January 18, 2010
News & Opinion: The Story of an Old Record
In a sense we've come to our nation's capital to cash a check. When the architects of our republic wrote the magnificent words of the Constitution and the Declaration of Independence, they were signing a promissory note to which every American was to fall heir. This note was a promise that all men, yes, black men as well as white men, would be guaranteed the "unalienable Rights" of "Life, Liberty and the pursuit of Happiness." It is obvious today that America has defaulted on this promissory note, insofar as her citizens of color are concerned. Instead of honoring this sacred obligation, America has given the Negro people a bad check, a check which has come back marked "insufficient funds." But we refuse to believe that the bank of justice is bankrupt. We refuse to believe that there are insufficient funds in the great vaults of opportunity of this nation. And so, we've come to cash this check, a check that will give us upon demand the riches of freedom and the security of justice.Listening to Dr. King's voice coming through the crackles of the record that day, and hearing the voices calling back to him from the crowd, I could almost feel, in the room with me, that arc of history he later spoke of when he said "the arc of the moral universe is long but it bends toward justice." Dr. King did as much during his lifetime as anyone to bend that arc, even though his assassination cut his work short and his dream is far from realized. We are still working on it, though—societally and individually—and it is powerful when we get it right. I listen to that record every MLK Day now, and would humbly urge you to listen to any speech of King's today, or pick up a copy of his 1964 book, Why We Can't Wait.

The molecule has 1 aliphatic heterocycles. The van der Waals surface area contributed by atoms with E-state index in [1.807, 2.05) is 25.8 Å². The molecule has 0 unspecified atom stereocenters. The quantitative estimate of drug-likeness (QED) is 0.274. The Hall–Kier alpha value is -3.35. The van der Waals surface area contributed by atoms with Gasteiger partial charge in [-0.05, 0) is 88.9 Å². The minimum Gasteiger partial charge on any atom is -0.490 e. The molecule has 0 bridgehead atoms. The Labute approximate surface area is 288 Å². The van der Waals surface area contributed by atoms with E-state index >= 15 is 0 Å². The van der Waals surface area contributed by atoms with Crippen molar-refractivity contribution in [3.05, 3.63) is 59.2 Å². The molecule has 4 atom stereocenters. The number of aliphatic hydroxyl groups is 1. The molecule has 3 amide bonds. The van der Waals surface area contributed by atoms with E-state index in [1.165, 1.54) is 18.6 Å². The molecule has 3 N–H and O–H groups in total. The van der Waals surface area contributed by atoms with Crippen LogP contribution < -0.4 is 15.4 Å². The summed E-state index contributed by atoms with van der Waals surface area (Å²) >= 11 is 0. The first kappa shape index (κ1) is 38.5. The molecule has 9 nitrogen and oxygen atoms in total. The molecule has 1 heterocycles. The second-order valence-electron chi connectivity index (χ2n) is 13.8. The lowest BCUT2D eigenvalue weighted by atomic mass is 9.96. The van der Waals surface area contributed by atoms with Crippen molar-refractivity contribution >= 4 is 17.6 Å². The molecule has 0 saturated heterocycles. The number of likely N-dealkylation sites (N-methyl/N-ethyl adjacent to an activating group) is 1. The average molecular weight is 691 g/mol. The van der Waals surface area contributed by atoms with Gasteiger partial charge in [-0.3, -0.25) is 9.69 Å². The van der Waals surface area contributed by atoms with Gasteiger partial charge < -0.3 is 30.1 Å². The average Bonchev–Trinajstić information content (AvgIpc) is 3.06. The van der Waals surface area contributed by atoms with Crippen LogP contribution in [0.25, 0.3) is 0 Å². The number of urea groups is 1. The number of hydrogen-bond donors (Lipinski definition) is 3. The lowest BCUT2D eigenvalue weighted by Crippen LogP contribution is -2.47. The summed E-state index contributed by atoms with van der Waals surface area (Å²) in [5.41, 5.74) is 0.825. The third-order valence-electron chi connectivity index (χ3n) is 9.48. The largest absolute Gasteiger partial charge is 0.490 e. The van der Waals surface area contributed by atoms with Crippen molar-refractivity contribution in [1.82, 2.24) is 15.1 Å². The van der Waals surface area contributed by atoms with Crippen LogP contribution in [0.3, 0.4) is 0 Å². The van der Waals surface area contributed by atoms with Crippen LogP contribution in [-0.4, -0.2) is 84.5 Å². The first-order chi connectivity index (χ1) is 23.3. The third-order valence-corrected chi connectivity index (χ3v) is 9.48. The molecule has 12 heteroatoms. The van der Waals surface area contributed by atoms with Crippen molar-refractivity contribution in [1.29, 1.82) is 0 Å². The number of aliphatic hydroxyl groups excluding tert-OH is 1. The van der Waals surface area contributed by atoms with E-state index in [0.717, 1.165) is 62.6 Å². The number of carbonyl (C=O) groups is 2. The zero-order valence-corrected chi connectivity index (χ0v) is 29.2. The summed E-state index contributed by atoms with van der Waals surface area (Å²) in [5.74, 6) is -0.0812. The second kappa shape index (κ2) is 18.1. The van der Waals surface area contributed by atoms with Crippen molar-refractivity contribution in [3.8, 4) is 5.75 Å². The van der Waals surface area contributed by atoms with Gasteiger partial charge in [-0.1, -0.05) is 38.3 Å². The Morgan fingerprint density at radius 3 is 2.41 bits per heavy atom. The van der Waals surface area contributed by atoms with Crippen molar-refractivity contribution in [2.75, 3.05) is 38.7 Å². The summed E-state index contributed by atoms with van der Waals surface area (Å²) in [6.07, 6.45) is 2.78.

About Dylan Schleicher
Dylan Schleicher has been a part of the 800-CEO-READ claque since 2003. Even though he's stayed on at the company, he has not stayed put. After beginning in shipping & receiving, he joined customer service and accounting before moving into his current, highly elliptical orbit of duties overseeing the ChangeThis and In the Books websites, the company's annual review of books and in-house design. He lives with his wife and two children in the Washington Heights neighborhood on Milwaukee's West Side.